The Privacy BlogPrivacy, Security, Cryptography, and Anonymity



Blacklisting SSL Certificate Authorities

The Register has an article on Firefox black listing an SSL Certificate authority.

Certificates and certificate authorities are the underpinnings of our secure web infrastructure.

When you see the lock on your browser, it means that the session is encrypted and the site has presented a valid site certificate (so it is who it claims to be).

That site certificate is signed by one of many certificate authorities.

I see 86 certificate issuing authorities in my Firefox now.

Many of those certificate authorities have multiple signing certificates.

Additionally the certificate authorities can delegate to subordinate certificate authorities to sign site certificates.

Any certificate signed by any of these authorities or subordinate authorities is recognized as valid.

These entities are located all over the world, many under the control of oppressive governments (however you define that).

Certificate authorities can create certificates to enable man in the middle attacks, by signing keys purporting to be for a given website, but actually created and held by some other entity.

There are plugins like certificate patrol for Firefox that will tell you when a site you have visited before changes certificates or certificate authorities. Unfortunately this happens fairly frequently for legitimate reasons, such as when renewing certificates every year or few years.

Some certificate authorities are known or suspected to be working with various law enforcement entities to create false certificate for surveillance.

Here is how it works:

The government has certificate authority create a new certificate for a website.

The government then intercepts all sessions to that site with a server (at national level routers for example).

The server uses real site certificate to communicate with the real website securely.

The server uses the new fake certificate to communicate with user securely.

The server then has access to everything in the clear as it shuttles data between the two secure connections..

It can read and/or modify anything in the data stream.


Firefox is removing TeliaSonera’s certificate authority from the list in Firefox for this reason. Going forward no certificate issued by them will be recognized as valid. This will impact a large number of legitimate websites that have contracted with TeliaSonera, as well as preventing the fake certificates.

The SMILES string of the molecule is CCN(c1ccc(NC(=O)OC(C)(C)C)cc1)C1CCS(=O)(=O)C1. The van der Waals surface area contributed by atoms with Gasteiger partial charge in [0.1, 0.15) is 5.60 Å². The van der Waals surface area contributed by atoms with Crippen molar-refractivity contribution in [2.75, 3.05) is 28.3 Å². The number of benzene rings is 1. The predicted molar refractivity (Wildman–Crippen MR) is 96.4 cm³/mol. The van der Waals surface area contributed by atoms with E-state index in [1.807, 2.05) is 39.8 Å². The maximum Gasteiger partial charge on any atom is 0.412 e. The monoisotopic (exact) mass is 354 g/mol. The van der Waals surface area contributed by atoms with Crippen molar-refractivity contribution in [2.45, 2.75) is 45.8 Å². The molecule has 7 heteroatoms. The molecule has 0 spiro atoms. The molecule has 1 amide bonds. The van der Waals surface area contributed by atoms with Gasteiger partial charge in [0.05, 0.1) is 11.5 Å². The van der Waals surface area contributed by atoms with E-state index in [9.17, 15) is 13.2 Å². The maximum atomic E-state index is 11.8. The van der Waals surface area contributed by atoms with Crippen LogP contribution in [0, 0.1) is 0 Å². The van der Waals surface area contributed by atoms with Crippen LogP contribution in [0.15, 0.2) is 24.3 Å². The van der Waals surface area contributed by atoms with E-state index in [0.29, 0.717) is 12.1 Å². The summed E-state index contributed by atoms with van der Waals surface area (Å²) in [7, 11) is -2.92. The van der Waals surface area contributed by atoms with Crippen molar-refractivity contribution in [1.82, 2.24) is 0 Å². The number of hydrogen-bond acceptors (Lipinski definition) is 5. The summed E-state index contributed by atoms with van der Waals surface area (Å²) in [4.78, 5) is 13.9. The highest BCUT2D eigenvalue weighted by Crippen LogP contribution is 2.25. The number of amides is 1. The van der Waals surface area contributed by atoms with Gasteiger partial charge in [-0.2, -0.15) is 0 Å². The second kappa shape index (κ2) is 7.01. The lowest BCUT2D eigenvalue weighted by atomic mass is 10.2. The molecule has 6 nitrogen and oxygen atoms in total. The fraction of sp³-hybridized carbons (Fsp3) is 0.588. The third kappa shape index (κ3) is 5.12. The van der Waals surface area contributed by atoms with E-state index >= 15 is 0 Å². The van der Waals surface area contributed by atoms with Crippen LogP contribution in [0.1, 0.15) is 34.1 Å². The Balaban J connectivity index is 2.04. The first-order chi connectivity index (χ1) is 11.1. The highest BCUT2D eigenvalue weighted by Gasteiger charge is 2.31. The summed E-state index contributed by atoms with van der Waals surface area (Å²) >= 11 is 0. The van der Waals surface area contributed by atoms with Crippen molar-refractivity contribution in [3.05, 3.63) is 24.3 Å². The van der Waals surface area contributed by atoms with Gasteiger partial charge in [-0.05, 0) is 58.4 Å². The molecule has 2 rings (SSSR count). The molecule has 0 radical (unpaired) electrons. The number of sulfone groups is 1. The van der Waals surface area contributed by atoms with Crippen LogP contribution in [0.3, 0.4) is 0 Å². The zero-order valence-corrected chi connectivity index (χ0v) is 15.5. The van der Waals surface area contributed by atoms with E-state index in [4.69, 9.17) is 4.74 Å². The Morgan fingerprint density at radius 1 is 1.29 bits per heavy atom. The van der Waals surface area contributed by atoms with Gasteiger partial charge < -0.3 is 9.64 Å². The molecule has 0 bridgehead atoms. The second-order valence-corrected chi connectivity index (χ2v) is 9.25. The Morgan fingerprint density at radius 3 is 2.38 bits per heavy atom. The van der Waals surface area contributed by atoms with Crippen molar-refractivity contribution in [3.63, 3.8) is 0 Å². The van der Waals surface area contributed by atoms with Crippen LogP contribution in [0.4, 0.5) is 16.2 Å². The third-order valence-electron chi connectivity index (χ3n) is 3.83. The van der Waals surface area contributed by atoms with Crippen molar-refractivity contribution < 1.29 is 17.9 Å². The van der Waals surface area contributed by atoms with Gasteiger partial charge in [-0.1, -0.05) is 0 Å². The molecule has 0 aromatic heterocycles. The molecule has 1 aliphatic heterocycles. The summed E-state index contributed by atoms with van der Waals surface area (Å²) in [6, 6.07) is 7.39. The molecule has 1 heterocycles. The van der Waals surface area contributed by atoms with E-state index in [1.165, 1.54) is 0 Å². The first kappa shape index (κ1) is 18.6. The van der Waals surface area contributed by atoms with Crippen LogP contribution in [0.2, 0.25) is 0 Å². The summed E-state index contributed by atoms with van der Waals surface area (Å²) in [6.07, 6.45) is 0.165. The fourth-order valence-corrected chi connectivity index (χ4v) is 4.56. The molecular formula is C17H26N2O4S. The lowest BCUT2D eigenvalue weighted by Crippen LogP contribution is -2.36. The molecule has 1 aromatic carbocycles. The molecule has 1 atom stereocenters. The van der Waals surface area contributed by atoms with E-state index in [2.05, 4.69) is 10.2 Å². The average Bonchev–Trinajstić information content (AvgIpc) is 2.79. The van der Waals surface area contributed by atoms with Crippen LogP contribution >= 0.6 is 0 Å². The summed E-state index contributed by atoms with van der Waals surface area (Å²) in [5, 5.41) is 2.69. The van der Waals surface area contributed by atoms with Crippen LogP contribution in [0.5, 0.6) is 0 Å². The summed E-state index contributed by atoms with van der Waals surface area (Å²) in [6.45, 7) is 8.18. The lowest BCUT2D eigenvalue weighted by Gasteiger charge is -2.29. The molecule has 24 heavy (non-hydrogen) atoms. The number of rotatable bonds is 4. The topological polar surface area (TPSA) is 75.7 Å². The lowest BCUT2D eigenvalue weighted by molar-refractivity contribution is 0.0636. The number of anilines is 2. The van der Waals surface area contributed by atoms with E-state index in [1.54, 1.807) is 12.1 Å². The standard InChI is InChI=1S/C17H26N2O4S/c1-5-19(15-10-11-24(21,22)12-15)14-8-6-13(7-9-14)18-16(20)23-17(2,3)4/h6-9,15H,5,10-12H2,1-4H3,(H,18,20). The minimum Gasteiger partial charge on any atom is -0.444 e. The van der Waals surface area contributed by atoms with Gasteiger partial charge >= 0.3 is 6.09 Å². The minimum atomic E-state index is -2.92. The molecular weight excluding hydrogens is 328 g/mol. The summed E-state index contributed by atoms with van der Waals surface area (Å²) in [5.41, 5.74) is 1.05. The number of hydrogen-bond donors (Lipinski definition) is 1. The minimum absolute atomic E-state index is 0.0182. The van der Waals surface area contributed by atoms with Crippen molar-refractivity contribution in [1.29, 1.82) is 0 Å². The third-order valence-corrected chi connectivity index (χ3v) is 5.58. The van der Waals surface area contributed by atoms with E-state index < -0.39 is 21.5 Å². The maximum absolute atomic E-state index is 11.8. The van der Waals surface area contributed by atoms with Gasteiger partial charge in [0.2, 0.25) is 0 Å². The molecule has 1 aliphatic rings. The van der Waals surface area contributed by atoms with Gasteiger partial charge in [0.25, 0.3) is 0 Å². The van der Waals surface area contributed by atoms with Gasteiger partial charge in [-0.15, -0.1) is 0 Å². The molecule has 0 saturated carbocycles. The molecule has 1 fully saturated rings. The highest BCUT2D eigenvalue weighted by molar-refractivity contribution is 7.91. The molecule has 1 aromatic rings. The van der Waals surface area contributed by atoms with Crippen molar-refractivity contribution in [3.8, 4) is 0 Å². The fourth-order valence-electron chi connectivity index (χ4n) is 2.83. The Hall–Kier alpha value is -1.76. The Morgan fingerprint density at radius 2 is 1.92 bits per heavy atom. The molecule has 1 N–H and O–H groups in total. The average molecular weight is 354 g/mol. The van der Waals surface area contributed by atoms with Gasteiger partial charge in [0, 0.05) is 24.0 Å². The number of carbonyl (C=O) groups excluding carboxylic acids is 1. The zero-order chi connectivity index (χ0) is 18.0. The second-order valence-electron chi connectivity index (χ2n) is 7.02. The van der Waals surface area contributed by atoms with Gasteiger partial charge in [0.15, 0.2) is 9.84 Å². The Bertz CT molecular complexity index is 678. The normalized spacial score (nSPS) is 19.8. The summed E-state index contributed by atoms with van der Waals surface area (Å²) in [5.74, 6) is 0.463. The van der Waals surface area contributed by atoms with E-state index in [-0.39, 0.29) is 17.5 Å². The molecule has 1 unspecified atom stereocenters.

There is a lot of controversy about this. What is appropriate cooperation with law enforcement vs. supporting and enabling dictators.

In any case, this is a failure of the protocol. If the browser shows a certificate as valid when it has not come from the real website, then there has been a security failure.

The SSL key infrastructure is showing its age. It was “good enough” when there were only one or two certificate authorities and the certificates were not actually protecting anything of great importance. Now everyone relies heavily on the security of the web. Unfortunately, while it is broken, it is very hard to replace.

In the short term, installing a certificate checker like certificate patrol is probably a good idea, despite the number of false positives you will see.

In the longer term, there is a really hard problem to solve.

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  • Ron · April 15, 2015 at 11:55 am

    Interesting that you said a gubmint type MiTM could be actually executed at the level of backbone or main routers. I’d usually assumed there would be some kind of closer intercept, probably with local ISP help. But – that’s something to think about!

    I don’t know if you’re still looking at this blog, and this is a resurrection of a seriously dated blog entry. But – things have changed since you made it. The problem is getting much more air time, and there have been some serious attempts to fix it. See for the inside scoop there. Especially the last couple pages are relevant. But – yes – the CA PKI infrastructure is not only dated, it’s dangerous!

    – Ron


    • Author comment by Lance Cottrell · April 15, 2015 at 1:15 pm

      Thanks, I have written a number of articles on this issue since then, some quite recently. Thanks for the pointer to that article. Looks interesting.
      I think it will take a situation where are large number of wealthy first world folks get impacted to really make things change. As long as it is dissidents and poor folks change will be difficult.


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